Seeing shapes in clouds: the fallacy of deriving ecological hypotheses from statistical distributions
Cite this dataset
Warren, Robert; Bradford, Mark; Costa, James (2022). Seeing shapes in clouds: the fallacy of deriving ecological hypotheses from statistical distributions [Dataset]. Dryad. https://doi.org/10.5061/dryad.ngf1vhhx7
The explanations behind observations of global patterning in species diversity pre-date the field of ecology itself. The generation of new species-area theories, in particular, far outpaces their falsification, resulting in a centuries-old accumulation in species diversity theories. We use historical assessment and new data analysis to argue that one of the earliest recognized and most consistent patterns in species diversity is not strictly an ecological phenomenon and, when ecological mechanism is invoked, the range of potential mechanisms is too numerous for tractable hypothesis falsification. We provide a historical parallel in that the normal distribution once was treated as a pattern assuming a biological mechanism rather than a statistical distribution that can be generated by biological and non-biological forces. Similarly, power law distributions are ubiquitous in aggregated data, such as the species-area relationship. That nearly identical broad-scale aggregation patterns are observed for both ecological and non-ecological data as a function of area suggest that these broad-scale patterns reflect a statistical distribution that, in itself, cannot be used to discern between or among ecological and non-ecological mechanisms. We argue that by seeking processes in such a ubiquitous pattern, ecologists may read ecological mechanism into statistical patterns, and we suggest that falsifying broad-scale diversity distribution hypotheses should be a greater priority than generating or parameterizing new ones.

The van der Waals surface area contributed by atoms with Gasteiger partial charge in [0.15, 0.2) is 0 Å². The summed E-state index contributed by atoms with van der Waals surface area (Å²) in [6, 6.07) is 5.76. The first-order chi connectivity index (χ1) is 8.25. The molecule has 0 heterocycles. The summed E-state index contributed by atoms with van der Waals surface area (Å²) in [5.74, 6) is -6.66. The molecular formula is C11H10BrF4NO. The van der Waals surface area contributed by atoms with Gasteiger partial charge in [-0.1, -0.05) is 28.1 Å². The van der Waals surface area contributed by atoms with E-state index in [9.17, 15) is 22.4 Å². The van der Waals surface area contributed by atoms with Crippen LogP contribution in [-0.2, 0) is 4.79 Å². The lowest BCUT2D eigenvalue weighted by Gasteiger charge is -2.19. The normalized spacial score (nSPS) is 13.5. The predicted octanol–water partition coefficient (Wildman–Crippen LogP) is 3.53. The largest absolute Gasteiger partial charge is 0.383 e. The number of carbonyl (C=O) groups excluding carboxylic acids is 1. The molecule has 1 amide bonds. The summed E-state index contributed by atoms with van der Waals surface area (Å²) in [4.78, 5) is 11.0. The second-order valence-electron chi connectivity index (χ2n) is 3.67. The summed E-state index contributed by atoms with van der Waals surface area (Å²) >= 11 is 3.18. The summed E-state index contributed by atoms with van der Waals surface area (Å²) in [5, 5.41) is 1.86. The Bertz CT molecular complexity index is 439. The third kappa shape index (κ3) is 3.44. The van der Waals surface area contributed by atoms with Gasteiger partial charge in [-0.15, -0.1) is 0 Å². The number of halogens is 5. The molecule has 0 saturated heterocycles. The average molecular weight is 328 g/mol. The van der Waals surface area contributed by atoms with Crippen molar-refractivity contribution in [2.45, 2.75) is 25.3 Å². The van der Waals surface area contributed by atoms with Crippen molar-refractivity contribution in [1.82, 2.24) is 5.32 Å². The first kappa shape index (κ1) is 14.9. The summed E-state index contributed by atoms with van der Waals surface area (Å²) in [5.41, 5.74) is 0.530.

We used worldwide nationality boundaries to aggregate data by standard boundaries that are comparable across disparate data sets (and because publicly available species and non-species data commonly are aggregated by national boundaries). We chose species data sets where abundances were available by country (amphibians, ants, birds, freshwater fish, human diseases, Lepidopteran species, mammals, mosquitoes, non-natives, rare, reptiles, trees, crops). We chose non-species data sets that parallel species (where individuals are aggregated by their group membership) [airlines, cheeses, cities, colleges, hospitals, imports, industries, journals, livestock, newspaper companies, political parties]. For example, the number of newspapers printed in a country would not be parallel, but the number of newspaper companies printing newspapers is parallel to the number of species containing individual organisms. We used several data sources where ecological and non-ecological data were aggregated by the same country boundaries:
National Science Foundation